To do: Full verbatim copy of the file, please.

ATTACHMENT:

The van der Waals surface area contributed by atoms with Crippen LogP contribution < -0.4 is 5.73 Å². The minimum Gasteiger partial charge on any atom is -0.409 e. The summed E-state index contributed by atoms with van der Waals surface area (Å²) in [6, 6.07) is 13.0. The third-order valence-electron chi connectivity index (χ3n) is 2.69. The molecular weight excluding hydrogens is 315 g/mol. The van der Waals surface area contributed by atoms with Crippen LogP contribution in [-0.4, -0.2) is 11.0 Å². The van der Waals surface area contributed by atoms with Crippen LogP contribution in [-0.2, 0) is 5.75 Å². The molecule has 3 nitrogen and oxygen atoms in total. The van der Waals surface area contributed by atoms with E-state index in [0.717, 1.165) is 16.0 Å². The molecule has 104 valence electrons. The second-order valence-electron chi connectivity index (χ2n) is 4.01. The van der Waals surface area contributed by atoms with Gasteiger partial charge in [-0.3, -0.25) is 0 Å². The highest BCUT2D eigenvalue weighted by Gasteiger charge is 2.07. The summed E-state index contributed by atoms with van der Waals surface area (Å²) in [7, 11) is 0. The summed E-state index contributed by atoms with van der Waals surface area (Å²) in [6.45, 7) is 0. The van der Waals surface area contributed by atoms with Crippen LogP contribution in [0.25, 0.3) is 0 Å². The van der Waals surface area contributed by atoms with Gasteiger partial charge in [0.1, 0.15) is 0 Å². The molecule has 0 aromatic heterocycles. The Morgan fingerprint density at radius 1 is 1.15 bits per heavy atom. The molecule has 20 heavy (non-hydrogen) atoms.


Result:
The van der Waals surface area contributed by atoms with Crippen LogP contribution < -0.4 is 5.73 Å². The minimum Gasteiger partial charge on any atom is -0.409 e. The summed E-state index contributed by atoms with van der Waals surface area (Å²) in [6, 6.07) is 13.0. The third-order valence-electron chi connectivity index (χ3n) is 2.69. The molecular weight excluding hydrogens is 315 g/mol. The van der Waals surface area contributed by atoms with Crippen LogP contribution in [-0.4, -0.2) is 11.0 Å². The van der Waals surface area contributed by atoms with Crippen LogP contribution in [-0.2, 0) is 5.75 Å². The molecule has 3 nitrogen and oxygen atoms in total. The van der Waals surface area contributed by atoms with E-state index in [0.717, 1.165) is 16.0 Å². The molecule has 104 valence electrons. The second-order valence-electron chi connectivity index (χ2n) is 4.01. The van der Waals surface area contributed by atoms with Gasteiger partial charge in [-0.3, -0.25) is 0 Å². The highest BCUT2D eigenvalue weighted by Gasteiger charge is 2.07. The summed E-state index contributed by atoms with van der Waals surface area (Å²) in [7, 11) is 0. The summed E-state index contributed by atoms with van der Waals surface area (Å²) in [6.45, 7) is 0. The van der Waals surface area contributed by atoms with Crippen LogP contribution in [0.25, 0.3) is 0 Å². The van der Waals surface area contributed by atoms with Gasteiger partial charge in [0.1, 0.15) is 0 Å². The molecule has 0 aromatic heterocycles. The Morgan fingerprint density at radius 1 is 1.15 bits per heavy atom. The molecule has 20 heavy (non-hydrogen) atoms.